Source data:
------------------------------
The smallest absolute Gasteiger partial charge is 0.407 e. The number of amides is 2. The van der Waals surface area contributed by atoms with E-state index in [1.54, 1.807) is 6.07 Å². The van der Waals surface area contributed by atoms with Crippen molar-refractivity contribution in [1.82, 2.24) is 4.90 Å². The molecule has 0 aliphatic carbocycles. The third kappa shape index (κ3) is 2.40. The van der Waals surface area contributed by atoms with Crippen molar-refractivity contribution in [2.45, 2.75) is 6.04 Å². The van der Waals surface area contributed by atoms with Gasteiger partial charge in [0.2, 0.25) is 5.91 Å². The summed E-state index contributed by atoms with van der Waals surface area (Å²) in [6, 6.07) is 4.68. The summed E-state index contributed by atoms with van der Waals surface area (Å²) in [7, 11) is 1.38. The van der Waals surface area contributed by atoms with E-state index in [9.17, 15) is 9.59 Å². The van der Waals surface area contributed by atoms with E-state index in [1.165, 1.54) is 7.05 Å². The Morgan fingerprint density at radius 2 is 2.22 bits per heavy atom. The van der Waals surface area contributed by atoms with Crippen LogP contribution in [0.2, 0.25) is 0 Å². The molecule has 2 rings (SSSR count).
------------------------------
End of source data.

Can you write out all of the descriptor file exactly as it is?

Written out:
The smallest absolute Gasteiger partial charge is 0.407 e. The number of amides is 2. The van der Waals surface area contributed by atoms with E-state index in [1.54, 1.807) is 6.07 Å². The van der Waals surface area contributed by atoms with Crippen molar-refractivity contribution in [1.82, 2.24) is 4.90 Å². The molecule has 0 aliphatic carbocycles. The third kappa shape index (κ3) is 2.40. The van der Waals surface area contributed by atoms with Crippen molar-refractivity contribution in [2.45, 2.75) is 6.04 Å². The van der Waals surface area contributed by atoms with Gasteiger partial charge in [0.2, 0.25) is 5.91 Å². The summed E-state index contributed by atoms with van der Waals surface area (Å²) in [6, 6.07) is 4.68. The summed E-state index contributed by atoms with van der Waals surface area (Å²) in [7, 11) is 1.38. The van der Waals surface area contributed by atoms with E-state index in [9.17, 15) is 9.59 Å². The van der Waals surface area contributed by atoms with E-state index in [1.165, 1.54) is 7.05 Å². The Morgan fingerprint density at radius 2 is 2.22 bits per heavy atom. The van der Waals surface area contributed by atoms with Crippen LogP contribution in [0.2, 0.25) is 0 Å². The molecule has 2 rings (SSSR count).